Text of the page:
For decades, Youngstown’s Fosterville Neighborhood, located on the city’s south side, was a vibrant residential area. It played host to the booming Glenwood Avenue commercial corridor and the legendary Idora Amusement Park, whose Wildcat roller coaster was consistently ranked among the top roller coasters in the country.
Photo: Sean Posey
The collapse of the local steel industry in the late 1970s and early 1980s, and the closure of Idora Park in 1984, signaled the area’s long decline.
In recent years, the area now known as Idora has begun a turnaround. The creation of the Idora Block Watch and then the Idora Neighborhood Association sparked increased community involvement. A decline in crime and the increasing removal of blight continues to give residents hope. That hope was celebrated this past weekend with the first annual Idora Fest.
Enjoy these photos from the event:
Thanks for sharing, Sean Posey. We are going to continue following Youngstown’s efforts to save its neighborhoods!
Cleveland’s Community Partnership for Arts and Culture is hosting its second From Rust Belt to Artist Belt Conference this weekend in the Detroit Shoreway neighborhood.
The conference will convene the region’s top community development and arts advocacy officials to discuss the process of harnessing the creative talent of artists to revitalize distressed neighborhoods.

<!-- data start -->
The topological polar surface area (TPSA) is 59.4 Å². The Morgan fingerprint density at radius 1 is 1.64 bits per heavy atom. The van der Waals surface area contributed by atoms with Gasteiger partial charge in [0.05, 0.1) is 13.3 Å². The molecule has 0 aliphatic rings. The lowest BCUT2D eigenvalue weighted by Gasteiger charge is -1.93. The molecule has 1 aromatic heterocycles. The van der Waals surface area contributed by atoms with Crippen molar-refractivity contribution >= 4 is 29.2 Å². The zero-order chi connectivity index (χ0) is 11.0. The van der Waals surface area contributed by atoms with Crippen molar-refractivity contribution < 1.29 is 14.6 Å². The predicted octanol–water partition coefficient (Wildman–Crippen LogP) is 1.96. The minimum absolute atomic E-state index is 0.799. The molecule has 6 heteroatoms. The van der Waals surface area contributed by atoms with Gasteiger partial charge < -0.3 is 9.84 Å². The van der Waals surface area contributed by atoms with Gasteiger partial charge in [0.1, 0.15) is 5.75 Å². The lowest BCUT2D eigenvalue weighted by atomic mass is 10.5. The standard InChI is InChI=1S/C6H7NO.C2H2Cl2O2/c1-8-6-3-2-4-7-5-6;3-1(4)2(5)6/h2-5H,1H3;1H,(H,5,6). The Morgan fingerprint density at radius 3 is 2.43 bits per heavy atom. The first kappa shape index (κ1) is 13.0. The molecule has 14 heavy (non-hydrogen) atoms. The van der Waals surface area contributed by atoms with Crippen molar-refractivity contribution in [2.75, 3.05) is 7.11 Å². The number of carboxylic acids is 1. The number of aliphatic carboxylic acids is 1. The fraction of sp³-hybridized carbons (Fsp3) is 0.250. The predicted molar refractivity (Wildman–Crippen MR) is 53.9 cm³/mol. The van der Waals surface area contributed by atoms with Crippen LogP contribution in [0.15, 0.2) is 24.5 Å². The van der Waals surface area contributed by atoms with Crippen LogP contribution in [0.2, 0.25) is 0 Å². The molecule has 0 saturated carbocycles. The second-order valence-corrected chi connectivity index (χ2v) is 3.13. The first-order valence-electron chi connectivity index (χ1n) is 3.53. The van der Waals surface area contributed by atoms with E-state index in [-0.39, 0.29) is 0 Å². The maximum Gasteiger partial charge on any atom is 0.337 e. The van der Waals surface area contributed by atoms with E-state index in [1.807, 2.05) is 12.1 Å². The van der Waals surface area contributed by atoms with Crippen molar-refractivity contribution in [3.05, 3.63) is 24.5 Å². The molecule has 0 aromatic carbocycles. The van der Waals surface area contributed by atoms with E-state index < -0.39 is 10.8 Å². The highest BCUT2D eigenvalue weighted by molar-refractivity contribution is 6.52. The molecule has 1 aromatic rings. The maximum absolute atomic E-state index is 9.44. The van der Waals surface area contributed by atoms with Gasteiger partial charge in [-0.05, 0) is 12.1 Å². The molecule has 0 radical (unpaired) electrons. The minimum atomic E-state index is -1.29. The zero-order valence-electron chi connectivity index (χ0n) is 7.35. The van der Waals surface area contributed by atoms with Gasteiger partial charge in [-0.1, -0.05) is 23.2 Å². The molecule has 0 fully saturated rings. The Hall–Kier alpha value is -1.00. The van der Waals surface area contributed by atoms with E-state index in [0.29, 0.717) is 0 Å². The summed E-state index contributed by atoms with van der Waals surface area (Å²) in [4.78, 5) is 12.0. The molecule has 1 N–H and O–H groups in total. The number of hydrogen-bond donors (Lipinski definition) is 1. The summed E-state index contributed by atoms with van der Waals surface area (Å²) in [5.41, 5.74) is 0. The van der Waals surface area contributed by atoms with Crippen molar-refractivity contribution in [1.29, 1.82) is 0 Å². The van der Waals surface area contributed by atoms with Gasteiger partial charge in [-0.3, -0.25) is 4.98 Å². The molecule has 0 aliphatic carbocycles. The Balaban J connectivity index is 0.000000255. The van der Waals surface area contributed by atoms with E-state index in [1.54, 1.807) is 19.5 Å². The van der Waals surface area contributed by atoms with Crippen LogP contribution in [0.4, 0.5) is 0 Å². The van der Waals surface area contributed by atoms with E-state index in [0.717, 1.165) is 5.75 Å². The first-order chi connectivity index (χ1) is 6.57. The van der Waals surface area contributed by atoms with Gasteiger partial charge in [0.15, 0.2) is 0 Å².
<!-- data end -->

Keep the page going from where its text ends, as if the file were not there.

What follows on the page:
On the speakers list will be Youngstown Mayor Jay Williams,Terry Schwartz, from Kent State’s Urban Design Collaborative, and Matthew Galluzzo, Arts District Manager of the Penn Avenue Arts Initiative.
The keynote speech will feature Ralf Ebert, Director of STADTart and Culture and Planning Consultant for the City of Dortmund, Germany.
The conference is part of CPAC’s Creative Compass initiative, launched in 2007 to increase artists’ access to affordable home and work space.
Monday, Sept. 14, is the last day to register for the conference online.
And stay tuned because I will be reporting from the conference at the end of the week.
How do you overcome the perception – and reality- of a central city neighborhood in a Rust Belt city that is losing population? That’s Terry Glazer and United North’s challenge.
Glazer leads the Lagrange Development Corporation, a community development group that works to improve housing, jobs, economic opportunities, and the neighborhood in general in North Toledo.